Suddenly, the debate was polarized in a way I could have never predicted. The debate devolved from a constitutional challenge into a questioning of my personality and whether I had the right psychological mindset to own a firearm at all. Although I was extremely hurt by the accusations of the media, I decided that it would be more mature for me to abstain from responding publicly rather than keeping the controversy alive. Shortly after the hysteria died, my sister suffered a seizure and I felt compelled to move to Florida to be closer to my family. Unfortunately, since the cases required me to be a resident of Texas I was forced to relinquish my position as lead plaintiff on both.

Many people on both sides passed judgment on me for either being selfless in acting on the behalf of others or being too damaging to the cause. The same people, no matter the side, never saw my affair with the judicial process take shape. As the affidavits requiring my signature arrived at my home in Florida, I found myself reading every word, attempting to understand the law’s construction. I became addicted to checking on the cases that once bore my name and reading the opinions of similar ones. I was stunned at how a judge could change standing law years after its enactment. When I resumed school in Florida I eagerly enrolled in Constitutional Law, hoping it would solidify my decision to pursue a career in law. From the moment the professor walked into the room, I felt something I had never felt when I was in any other setting: a sense of belonging. The work was tremendously vigorous and I struggled to reach the top of the class, but I found myself reading the textbook for my personal enjoyment, attempting to retain the wealth of information the book contained.

Although James D’Cruz v BATFE and James D’Cruz v McCraw ultimately fell to the 5th district court, I do not regret standing up for the rights of the forgotten. I never had a problem waiting until I was 21 to buy a pistol, but rather I joined the case to stand up for those who didn’t live in a nice neighborhood and where the police hesitated to go. I want to attend law school so that I can protect the rights of the citizens of all social classes.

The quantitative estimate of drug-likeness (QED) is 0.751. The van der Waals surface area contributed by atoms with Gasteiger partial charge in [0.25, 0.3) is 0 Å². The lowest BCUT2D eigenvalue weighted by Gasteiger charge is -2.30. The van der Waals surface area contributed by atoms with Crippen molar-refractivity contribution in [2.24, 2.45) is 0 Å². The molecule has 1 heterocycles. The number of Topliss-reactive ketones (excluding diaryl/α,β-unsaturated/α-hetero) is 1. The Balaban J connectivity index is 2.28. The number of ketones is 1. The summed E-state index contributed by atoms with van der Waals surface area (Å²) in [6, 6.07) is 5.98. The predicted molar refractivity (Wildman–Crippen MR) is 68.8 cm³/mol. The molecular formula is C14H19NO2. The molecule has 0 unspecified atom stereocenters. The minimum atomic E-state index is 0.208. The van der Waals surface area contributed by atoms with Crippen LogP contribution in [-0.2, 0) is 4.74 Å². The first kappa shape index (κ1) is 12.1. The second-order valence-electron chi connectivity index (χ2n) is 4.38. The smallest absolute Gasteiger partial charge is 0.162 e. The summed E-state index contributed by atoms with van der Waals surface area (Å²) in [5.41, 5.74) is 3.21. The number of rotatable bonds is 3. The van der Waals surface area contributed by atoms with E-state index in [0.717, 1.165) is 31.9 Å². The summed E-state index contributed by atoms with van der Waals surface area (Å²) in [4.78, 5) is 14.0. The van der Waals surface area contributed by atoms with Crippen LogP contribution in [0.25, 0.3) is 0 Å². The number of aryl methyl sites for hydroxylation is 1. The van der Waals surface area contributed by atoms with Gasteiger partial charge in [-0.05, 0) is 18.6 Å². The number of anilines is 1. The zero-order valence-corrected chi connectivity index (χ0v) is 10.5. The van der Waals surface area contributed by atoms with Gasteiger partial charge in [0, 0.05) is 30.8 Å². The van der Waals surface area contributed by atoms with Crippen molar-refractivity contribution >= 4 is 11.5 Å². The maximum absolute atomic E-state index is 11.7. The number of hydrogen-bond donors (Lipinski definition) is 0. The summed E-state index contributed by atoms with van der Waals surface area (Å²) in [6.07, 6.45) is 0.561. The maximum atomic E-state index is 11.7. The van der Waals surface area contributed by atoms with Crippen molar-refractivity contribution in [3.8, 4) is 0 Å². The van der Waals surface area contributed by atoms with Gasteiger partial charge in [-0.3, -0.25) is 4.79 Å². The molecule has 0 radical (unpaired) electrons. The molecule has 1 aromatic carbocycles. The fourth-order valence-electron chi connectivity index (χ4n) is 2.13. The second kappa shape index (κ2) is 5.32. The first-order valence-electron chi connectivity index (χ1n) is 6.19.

chinadoll
Posts: 32
Joined: Fri Sep 21, 2012 11:50 pm

Re: Draft 2

Postby chinadoll » Wed Jul 31, 2013 2:40 pm

your story is very interesting. find a way to work the first sentence so it doesn't begin with "it"

erik the viking
Posts: 46
Joined: Wed Jul 10, 2013 4:06 am

Re: Draft 2

Postby erik the viking » Wed Jul 31, 2013 3:11 pm

Good job.

blsingindisguise
Posts: 1296
Joined: Thu Nov 26, 2009 1:08 am

Re: Draft 2

Postby blsingindisguise » Thu Aug 01, 2013 8:18 pm

I would find another way to start -- the first sentence doesn't get us anywhere. Is it in any way significant what time they called you, or that you were half asleep at the time? For some reason a lot of applicants start their essays with a sentence establishing time even when there's no reason to do so.

erik the viking
Posts: 46
Joined: Wed Jul 10, 2013 4:06 am

Re: Draft 2

Postby erik the viking » Fri Aug 02, 2013 10:10 am